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01.12.2018 | Research | Ausgabe 1/2018 Open Access

Health and Quality of Life Outcomes 1/2018

The factors that influence oral health-related quality of life in 15-year-old children

Zeitschrift:
Health and Quality of Life Outcomes > Ausgabe 1/2018
Autoren:
Ling Sun, Hai Ming Wong, Colman P. J. McGrath

Abstract

Background

Several hypotheses on factors that influence oral health-related quality of life (OHRQoL) have been proposed but a consensus has not been reached. This cross-sectional study aimed to analyse the sociodemographic and clinical factors that may influence the OHRQoL of 15-year-old children.

Methods

A representative sample was selected from Hong Kong. Periodontal status and caries were examined according to WHO criteria. Four orthodontic indices were used to assess malocclusion. Child Perception Questionnaire (CPQ11–14, 37 items) including four domains, namely oral symptoms (OS), functional limitations (FL), emotional well-being (EWB), and social well-being (SWB), was used to measure OHRQoL. Adjusted OR was calculated by ordinal logistic regression.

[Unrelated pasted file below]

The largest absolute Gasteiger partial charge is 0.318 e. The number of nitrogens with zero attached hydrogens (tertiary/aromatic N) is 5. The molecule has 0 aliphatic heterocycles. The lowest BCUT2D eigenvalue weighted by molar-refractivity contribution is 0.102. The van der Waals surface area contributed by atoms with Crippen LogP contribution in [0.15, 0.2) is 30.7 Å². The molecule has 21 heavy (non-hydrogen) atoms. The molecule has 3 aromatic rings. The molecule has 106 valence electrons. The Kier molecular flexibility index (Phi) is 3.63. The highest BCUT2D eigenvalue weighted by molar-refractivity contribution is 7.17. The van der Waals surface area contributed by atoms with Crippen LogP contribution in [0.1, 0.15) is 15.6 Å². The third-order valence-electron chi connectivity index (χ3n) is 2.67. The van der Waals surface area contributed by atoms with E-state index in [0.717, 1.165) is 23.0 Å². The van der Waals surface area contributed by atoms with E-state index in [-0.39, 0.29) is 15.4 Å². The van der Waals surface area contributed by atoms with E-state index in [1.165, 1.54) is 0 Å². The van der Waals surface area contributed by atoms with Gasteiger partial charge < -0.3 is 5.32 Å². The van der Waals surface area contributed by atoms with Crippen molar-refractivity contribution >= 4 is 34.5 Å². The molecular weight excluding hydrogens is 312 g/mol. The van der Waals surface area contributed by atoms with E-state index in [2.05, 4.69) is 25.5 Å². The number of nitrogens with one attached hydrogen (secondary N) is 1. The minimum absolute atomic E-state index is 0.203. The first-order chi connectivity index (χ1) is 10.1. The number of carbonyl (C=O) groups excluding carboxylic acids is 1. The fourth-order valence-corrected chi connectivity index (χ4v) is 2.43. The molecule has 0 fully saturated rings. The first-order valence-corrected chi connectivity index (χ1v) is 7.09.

Results

A total of 364 eligible subjects (186 girls, 178 boys) were recruited. The prevalence of caries was higher in girls than in boys (P = 0.013). Compared with girls, boys tended to have a better experience in the domains of EWB, SWB and the total CPQ (adjusted OR = 0.46, 0.59 and 0.61, respectively). Unhealthy periodontal conditions were more prevalent than caries (92.6% vs. 52.7%); moreover, periodontal conditions with CPI scores of 2 had a negative effect on the domain of SWB and the total CPQ (adjusted OR = 1.76 and 1.71, respectively). Only the most severe malocclusion showed an effect on the domain of FL and the total CPQ (adjusted OR = 1.55 and 2.10, respectively). Little effect of family ecosocial factors and caries was found on CPQ scores.

Conclusion

In this study, gender, periodontal status, and malocclusion showed an effect on OHRQoL after adjusting for potential confounders. Boys had less caries and better OHRQoL than girls did. Unhealthy periodontal conditions led to worse social welfares and OHRQoL. The most severe level of malocclusion caused oral functional limitations, hence worse OHRQoL.
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